Restaurant Reviews

Oscillate Wildly, Sydney restaurant review

Oscillate Wildly in Newtown is pushing the envelope, but that thankfully doesn’t apply to the bill – so go wild.

By Pat Nourse
This restaurant has a new review. Read it here.
Yep, 'Oscillate Wildly'. In that, and in the Spirograph-like logo, you should see that this is no corporate venture with carefully scheduled returns and thoroughly cost-to-benefit analysed salad dressings, but a personal restaurant that, while personable, isn't out to please all comers. Beyond the name, there's the music, which is contemporary and chosen not, as with most restaurants, to be a subtle background mood enhancer but an active presence in the restaurant - basically what Ross Godfrey, the owner, feels like listening to. (And yes, they do play a bit of The Smiths, the seminal British indie rock band whose only instrumental track provided the restaurant's unlikely name.)
The place isn't new, having built a following over the past three years that sees the 30-seat terrace packed to the gunwales with punters drawn to its charms and the charm of $24 mains. It's a stone's throw from the beloved Courthouse Hotel and just off the bit of Newtown's main drag where King Street forks into Enmore Road. It really is tiny, but there's a fair amount of room between the tables, and though the music is, as I say, a presence, the noise comes off more on the side of vibrant than unbearable. For all this, I've walked past the restaurant many a time on my way to pay my respects to the front bar at said Courthouse, but hadn't ever really felt moved to step inside.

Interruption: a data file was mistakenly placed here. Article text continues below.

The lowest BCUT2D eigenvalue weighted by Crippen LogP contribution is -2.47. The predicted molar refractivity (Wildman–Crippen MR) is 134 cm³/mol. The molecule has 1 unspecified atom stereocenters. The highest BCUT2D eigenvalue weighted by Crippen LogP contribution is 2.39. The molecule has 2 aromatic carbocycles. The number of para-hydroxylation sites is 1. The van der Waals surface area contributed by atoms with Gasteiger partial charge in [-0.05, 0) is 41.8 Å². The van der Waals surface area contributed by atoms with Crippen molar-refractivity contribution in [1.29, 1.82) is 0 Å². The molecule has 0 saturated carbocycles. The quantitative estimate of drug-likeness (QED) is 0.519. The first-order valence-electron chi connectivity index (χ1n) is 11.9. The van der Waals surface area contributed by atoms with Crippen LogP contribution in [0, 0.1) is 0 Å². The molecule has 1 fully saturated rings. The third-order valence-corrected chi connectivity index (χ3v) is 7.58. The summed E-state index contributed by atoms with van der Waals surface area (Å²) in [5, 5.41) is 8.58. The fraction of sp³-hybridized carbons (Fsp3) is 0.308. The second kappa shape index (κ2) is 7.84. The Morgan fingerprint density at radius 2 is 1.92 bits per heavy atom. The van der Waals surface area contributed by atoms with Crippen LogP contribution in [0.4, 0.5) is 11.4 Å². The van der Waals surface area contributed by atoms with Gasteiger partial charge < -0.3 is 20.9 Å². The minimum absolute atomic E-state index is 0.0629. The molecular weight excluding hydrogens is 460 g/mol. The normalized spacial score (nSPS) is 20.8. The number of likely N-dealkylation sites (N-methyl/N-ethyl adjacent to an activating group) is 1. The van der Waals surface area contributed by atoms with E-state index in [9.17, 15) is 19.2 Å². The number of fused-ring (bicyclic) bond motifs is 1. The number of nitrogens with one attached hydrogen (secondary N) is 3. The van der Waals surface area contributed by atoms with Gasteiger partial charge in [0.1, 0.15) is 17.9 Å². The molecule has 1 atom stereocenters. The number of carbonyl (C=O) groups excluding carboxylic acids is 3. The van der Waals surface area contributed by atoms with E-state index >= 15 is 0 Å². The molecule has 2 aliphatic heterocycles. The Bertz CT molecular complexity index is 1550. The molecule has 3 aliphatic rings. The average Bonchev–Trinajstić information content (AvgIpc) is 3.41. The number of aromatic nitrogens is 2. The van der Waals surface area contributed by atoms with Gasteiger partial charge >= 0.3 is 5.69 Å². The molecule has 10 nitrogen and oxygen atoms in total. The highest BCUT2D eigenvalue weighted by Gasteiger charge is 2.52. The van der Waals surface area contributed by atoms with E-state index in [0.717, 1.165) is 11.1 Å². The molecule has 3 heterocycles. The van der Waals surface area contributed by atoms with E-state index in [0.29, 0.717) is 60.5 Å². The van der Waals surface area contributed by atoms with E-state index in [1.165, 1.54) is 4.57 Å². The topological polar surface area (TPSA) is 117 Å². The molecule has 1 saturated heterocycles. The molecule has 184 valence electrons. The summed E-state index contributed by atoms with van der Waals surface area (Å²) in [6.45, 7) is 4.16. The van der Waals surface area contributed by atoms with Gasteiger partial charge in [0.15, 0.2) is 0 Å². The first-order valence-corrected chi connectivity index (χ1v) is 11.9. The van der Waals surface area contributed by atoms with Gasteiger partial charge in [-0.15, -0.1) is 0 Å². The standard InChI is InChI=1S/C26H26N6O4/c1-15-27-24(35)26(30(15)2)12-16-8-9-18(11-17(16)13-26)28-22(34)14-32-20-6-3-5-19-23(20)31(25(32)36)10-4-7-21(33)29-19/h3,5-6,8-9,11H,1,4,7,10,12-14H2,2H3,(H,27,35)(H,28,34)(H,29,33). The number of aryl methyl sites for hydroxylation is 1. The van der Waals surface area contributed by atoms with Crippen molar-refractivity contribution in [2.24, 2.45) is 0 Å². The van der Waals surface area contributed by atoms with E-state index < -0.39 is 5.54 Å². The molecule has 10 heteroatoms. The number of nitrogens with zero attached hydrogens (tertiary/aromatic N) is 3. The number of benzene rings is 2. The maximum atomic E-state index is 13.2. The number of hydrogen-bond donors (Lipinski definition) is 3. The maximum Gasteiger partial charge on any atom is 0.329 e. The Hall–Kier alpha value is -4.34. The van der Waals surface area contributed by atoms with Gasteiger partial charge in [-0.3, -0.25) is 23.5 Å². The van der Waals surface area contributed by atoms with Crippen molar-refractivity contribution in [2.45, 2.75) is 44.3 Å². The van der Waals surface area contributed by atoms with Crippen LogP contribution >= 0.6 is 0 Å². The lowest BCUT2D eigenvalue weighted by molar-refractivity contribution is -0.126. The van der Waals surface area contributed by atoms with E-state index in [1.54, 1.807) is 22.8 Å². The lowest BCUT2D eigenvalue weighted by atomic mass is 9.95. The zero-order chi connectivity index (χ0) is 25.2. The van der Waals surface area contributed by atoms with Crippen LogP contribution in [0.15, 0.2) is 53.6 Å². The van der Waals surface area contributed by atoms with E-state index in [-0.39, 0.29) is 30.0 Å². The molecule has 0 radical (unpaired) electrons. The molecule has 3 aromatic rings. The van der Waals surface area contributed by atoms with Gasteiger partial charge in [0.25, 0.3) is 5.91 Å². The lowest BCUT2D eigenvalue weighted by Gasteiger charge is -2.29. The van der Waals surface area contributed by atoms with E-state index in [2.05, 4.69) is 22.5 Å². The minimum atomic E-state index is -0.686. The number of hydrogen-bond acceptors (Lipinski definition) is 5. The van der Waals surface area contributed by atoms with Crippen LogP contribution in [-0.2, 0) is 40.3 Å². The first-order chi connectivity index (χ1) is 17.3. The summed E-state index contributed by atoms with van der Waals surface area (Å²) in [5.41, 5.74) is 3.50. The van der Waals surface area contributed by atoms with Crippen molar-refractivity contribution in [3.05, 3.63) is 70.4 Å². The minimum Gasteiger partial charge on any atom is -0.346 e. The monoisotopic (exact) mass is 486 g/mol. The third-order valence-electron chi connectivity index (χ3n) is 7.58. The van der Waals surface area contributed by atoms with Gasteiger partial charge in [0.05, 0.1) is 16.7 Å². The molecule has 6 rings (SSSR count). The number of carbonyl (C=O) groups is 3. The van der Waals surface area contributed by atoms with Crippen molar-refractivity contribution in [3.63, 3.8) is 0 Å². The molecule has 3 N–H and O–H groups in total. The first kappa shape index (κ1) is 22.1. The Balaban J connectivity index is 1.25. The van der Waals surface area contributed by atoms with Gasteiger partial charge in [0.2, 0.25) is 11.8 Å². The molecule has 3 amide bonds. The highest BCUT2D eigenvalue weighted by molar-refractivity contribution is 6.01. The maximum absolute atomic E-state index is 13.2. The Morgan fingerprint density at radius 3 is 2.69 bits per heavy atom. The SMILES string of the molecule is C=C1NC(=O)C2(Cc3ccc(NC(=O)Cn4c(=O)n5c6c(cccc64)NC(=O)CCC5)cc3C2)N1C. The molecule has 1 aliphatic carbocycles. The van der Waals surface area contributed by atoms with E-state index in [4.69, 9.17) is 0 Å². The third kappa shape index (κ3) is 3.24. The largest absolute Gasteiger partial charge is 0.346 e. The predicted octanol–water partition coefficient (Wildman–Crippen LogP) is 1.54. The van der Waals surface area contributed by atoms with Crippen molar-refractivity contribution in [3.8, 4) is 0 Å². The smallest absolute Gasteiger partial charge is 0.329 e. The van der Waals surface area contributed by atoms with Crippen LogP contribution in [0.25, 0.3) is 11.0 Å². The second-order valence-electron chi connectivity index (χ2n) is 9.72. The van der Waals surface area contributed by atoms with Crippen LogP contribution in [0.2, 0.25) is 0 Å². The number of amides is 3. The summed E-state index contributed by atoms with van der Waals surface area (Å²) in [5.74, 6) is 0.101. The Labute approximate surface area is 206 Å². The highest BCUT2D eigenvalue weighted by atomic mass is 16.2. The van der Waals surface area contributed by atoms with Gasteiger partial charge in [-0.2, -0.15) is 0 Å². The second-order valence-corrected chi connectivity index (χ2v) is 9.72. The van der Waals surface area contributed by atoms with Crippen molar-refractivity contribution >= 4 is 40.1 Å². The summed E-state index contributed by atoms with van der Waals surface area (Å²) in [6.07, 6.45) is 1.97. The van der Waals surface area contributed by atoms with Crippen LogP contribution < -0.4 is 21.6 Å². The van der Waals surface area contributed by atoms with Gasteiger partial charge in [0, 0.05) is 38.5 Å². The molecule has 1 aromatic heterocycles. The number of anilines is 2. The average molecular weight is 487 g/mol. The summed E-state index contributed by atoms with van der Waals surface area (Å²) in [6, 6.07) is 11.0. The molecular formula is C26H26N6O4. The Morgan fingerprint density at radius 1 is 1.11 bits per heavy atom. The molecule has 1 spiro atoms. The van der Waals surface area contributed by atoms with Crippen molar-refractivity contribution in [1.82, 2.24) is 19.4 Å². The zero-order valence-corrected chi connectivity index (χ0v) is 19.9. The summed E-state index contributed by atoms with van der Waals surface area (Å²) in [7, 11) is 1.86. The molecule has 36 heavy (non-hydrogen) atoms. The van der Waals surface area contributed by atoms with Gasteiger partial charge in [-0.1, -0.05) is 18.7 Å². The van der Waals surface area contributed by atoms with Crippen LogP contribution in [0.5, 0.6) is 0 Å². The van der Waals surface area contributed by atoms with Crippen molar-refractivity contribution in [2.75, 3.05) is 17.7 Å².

Looking at menus in restaurant windows as I walk down the street is something of an obsessive compulsion for me, but as a concession to my companions, I've developed a sort of emergency triage system to gauge their potential without breaking stride. In a nutshell, it boils down to the ratio of critic-bait to strikes. The strikes being the words 'Cajun', 'chicken breast', 'panko-crusted' and more than five things in any one dish description. And the critic bait? I'm a sucker for anything involving pulses, offal and the words 'slow cooked' (though that still leaves plenty of room for the spectre of slow-cooked panko-crusted lungs and a Cajun chicken breast foam).
Incongruities, meanwhile, are like catnip to gums-for-hire, and the last few menus at Oscillate Wildly had them in spades: sweet ingredients named in the entrées and mains (passionfruit or marshmallow with a seared tuna dish; mango with rillettes); vegetables in the desserts (the vanilla parsnip cake); and things you just plain don't expect to see on the plate (iceberg cannelloni). Then there's adjectives not typically used to describe pleasant qualities in food ('soured' cream with barramundi, 'burnt' avocado with excellent rabbit crépinettes, 'charred' onion with spatchcock and radish). Or words not normally used to describe food at all. The 'chocolate soil' and 'garlic fossil' win that round, and if the latter was burnt, soured and part of a dessert, I'd stand on the table and yell bingo.
We have Daniel Puskas to thank for this new direction. Oscillate Wildly is the 24-year-old's first head-chef gig, and he has certainly come out with his whipped-cream guns blazing. Sydney-born Puskas (or Pussy, as his friends and fellow chefs would have it) trained at Tetsuya's and Marque. He won the 2006 Josephine Pignolet Best Young Chef Award and used the prize money and flights to do stages of work in the kitchens of acclaimed progressive restaurants Alinea (Chicago) and WD-50 (New York), and to eat in cutting-edge restaurants, including San Sebastian's Mugaritz. Upon his return to Sydney he joined Peter Robertson, a Bilson's-trained chef, in the kitchen at Oscillate as Robertson was leaving, and some interesting vestiges of Robertson's work carried over to some of Pussy's early menus. The new is his metier, interesting food is his catchcry.